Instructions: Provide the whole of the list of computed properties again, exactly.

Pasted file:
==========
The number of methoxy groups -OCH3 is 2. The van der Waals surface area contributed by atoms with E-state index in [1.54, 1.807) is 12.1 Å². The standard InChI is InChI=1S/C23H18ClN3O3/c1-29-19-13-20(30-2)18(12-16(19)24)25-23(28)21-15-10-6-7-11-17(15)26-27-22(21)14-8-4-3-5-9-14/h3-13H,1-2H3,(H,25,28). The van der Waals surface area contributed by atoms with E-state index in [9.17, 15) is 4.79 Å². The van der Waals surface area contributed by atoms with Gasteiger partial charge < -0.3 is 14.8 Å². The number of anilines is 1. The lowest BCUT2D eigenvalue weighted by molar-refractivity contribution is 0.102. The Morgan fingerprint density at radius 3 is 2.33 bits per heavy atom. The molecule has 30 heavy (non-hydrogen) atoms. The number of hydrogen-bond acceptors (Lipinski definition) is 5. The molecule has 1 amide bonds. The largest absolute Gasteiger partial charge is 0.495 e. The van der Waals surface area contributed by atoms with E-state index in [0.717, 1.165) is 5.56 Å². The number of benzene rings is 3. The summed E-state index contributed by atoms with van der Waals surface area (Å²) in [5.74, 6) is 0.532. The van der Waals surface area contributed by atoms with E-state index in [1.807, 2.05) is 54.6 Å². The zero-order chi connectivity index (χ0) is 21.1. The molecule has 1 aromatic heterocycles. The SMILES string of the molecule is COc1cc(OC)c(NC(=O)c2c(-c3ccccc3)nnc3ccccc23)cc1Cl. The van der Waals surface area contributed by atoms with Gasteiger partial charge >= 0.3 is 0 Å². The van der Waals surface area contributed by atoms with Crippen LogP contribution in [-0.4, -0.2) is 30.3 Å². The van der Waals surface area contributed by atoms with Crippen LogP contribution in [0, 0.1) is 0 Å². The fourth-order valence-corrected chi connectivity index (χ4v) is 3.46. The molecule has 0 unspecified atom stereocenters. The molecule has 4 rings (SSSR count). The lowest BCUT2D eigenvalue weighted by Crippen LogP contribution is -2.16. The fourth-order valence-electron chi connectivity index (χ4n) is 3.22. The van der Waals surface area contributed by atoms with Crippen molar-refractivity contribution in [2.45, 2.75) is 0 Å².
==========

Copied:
The number of methoxy groups -OCH3 is 2. The van der Waals surface area contributed by atoms with E-state index in [1.54, 1.807) is 12.1 Å². The standard InChI is InChI=1S/C23H18ClN3O3/c1-29-19-13-20(30-2)18(12-16(19)24)25-23(28)21-15-10-6-7-11-17(15)26-27-22(21)14-8-4-3-5-9-14/h3-13H,1-2H3,(H,25,28). The van der Waals surface area contributed by atoms with E-state index in [9.17, 15) is 4.79 Å². The van der Waals surface area contributed by atoms with Gasteiger partial charge < -0.3 is 14.8 Å². The number of anilines is 1. The lowest BCUT2D eigenvalue weighted by molar-refractivity contribution is 0.102. The Morgan fingerprint density at radius 3 is 2.33 bits per heavy atom. The molecule has 30 heavy (non-hydrogen) atoms. The number of hydrogen-bond acceptors (Lipinski definition) is 5. The molecule has 1 amide bonds. The largest absolute Gasteiger partial charge is 0.495 e. The van der Waals surface area contributed by atoms with E-state index in [0.717, 1.165) is 5.56 Å². The number of benzene rings is 3. The summed E-state index contributed by atoms with van der Waals surface area (Å²) in [5.74, 6) is 0.532. The van der Waals surface area contributed by atoms with E-state index in [1.807, 2.05) is 54.6 Å². The zero-order chi connectivity index (χ0) is 21.1. The molecule has 1 aromatic heterocycles. The SMILES string of the molecule is COc1cc(OC)c(NC(=O)c2c(-c3ccccc3)nnc3ccccc23)cc1Cl. The van der Waals surface area contributed by atoms with Gasteiger partial charge >= 0.3 is 0 Å². The van der Waals surface area contributed by atoms with Crippen LogP contribution in [-0.4, -0.2) is 30.3 Å². The van der Waals surface area contributed by atoms with Crippen LogP contribution in [0, 0.1) is 0 Å². The fourth-order valence-corrected chi connectivity index (χ4v) is 3.46. The molecule has 0 unspecified atom stereocenters. The molecule has 4 rings (SSSR count). The lowest BCUT2D eigenvalue weighted by Crippen LogP contribution is -2.16. The fourth-order valence-electron chi connectivity index (χ4n) is 3.22. The van der Waals surface area contributed by atoms with Crippen molar-refractivity contribution in [2.45, 2.75) is 0 Å².